18 July 2016
ByAppeared in BioNews 860
A cancer patient in Edinburgh has become the first woman in the UK to have a child following a transplant of her frozen ovarian tissue. The birth adds to the growing number of children born following ovarian tissue transplants worldwide.
The mother, who wishes to remain anonymous, had a section of her ovary removed and frozen 11 years ago after being diagnosed with a rare form of kidney cancer. She has now given birth to a healthy baby boy at the age of 33.
She said: 'When I had the initial procedure to remove my ovarian tissue, it was very new and experimental. That the re-implanted tissue took so quickly came as a really wonderful surprise.'
'I'm incredibly appreciative of my oncologist's foresight in sending me for the consultation with the fertility team.'
Over 40 children have been born to women who have undergone ovarian tissue transplants worldwide. In many cases – including this one – the tissue was taken from adults, although last year a child was born to a woman in Belgium with transplanted ovarian tissue stored aged 13, after the onset of puberty (see BioNews 806).
There has been some doubt whether the procedure would work with tissue taken from pre-pubescent children, whose reproductive organs have not fully matured. However, earlier this year a woman received a transplant of ovarian tissue frozen since she was eight years old, and was able to produce eggs (see BioNews 844).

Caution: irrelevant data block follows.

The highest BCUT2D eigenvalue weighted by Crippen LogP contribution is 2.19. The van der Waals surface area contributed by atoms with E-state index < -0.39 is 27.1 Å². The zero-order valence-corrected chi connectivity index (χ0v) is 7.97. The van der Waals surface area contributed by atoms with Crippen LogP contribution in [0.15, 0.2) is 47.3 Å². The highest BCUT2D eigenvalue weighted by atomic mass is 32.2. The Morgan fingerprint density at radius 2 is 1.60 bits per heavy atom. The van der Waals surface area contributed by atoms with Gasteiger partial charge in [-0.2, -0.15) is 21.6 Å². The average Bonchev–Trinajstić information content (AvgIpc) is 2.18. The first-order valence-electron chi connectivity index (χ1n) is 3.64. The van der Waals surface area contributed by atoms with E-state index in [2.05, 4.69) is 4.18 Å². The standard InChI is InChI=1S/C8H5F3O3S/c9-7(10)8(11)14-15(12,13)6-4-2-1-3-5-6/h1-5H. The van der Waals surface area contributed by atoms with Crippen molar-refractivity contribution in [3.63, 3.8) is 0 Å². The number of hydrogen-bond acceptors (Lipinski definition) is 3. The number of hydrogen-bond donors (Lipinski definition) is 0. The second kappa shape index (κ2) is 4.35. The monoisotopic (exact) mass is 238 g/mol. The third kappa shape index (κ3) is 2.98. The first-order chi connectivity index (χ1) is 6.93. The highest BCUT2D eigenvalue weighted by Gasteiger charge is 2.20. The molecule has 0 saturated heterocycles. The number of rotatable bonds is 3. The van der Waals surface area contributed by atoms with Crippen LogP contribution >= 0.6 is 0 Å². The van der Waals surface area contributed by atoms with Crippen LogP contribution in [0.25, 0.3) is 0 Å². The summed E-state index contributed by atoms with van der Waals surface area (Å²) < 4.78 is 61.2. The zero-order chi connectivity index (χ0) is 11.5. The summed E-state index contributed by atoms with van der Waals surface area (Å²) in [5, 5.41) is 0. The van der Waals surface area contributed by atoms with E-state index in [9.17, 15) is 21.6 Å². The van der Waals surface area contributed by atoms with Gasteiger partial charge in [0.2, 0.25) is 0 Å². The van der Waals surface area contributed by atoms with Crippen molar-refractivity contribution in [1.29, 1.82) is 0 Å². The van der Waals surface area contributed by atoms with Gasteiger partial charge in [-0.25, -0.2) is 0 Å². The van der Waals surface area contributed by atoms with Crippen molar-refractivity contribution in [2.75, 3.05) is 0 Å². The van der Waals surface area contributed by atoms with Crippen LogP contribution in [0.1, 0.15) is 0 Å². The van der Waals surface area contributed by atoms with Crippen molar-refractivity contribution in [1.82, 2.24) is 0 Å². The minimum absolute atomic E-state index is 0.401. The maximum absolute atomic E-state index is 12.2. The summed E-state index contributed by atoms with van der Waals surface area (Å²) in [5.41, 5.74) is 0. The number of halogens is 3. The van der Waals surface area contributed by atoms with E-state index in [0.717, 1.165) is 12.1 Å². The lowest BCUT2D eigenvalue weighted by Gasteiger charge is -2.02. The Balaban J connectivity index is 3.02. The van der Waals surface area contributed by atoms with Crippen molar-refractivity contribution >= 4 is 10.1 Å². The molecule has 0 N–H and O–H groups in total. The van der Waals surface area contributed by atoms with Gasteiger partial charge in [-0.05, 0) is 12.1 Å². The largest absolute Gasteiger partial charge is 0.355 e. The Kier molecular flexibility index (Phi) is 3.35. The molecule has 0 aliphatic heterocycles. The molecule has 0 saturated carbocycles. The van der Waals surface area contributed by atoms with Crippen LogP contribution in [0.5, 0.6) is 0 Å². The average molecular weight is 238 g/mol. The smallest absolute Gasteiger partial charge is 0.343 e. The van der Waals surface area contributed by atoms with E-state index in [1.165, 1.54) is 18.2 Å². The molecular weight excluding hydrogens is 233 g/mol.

Recently, doctors in Oxford announced news of ovarian tissue being obtained and stored from a two-year-old cancer patient, from which immature eggs were also obtained and matured, before being frozen (see BioNews 859). The patient was part of a pilot study involving 23 patients aged between two and 31 years.
Commenting on the latest news, Professor Richard Anderson, of the University of Edinburgh, said: 'The storage of ovarian tissue to allow restoration of fertility after cancer treatment in girls and young women was pioneered in Edinburgh over 20 years ago, and it is wonderful to see it come to fruition.
Dr Nick Goulden, medical research director at Children with Cancer UK, said: 'The important news from the Edinburgh team, who have pioneered the development of this technology in the UK, offers further hope that re-implanting ovarian tissue frozen prior to successful treatment for cancer can be used to preserve fertility after cure.'
Chemotherapy and radiotherapy are known to have serious side effects on reproductive organs that can affect fertility. Ovarian tissue freezing, which involves the removal and storage of the whole or parts of the ovary containing eggs, offers a possible fertility option to young cancer patients who are not yet old enough to produce mature eggs. The technique also offers an option to women who have not been able able to store their eggs prior to cancer treatment.
'When you're going through cancer treatment it can be hard to think about the future, but I do think this will offer hope to others that they could one day have a family,' said the mother in this latest case.
'We never thought it would be possible and we are just astonished and overjoyed. We are extremely grateful to all the people involved in this process.'
The technique, which is still experimental and in the early stages of clinical use, is available to certain NHS patients as part of its fertility preservation options.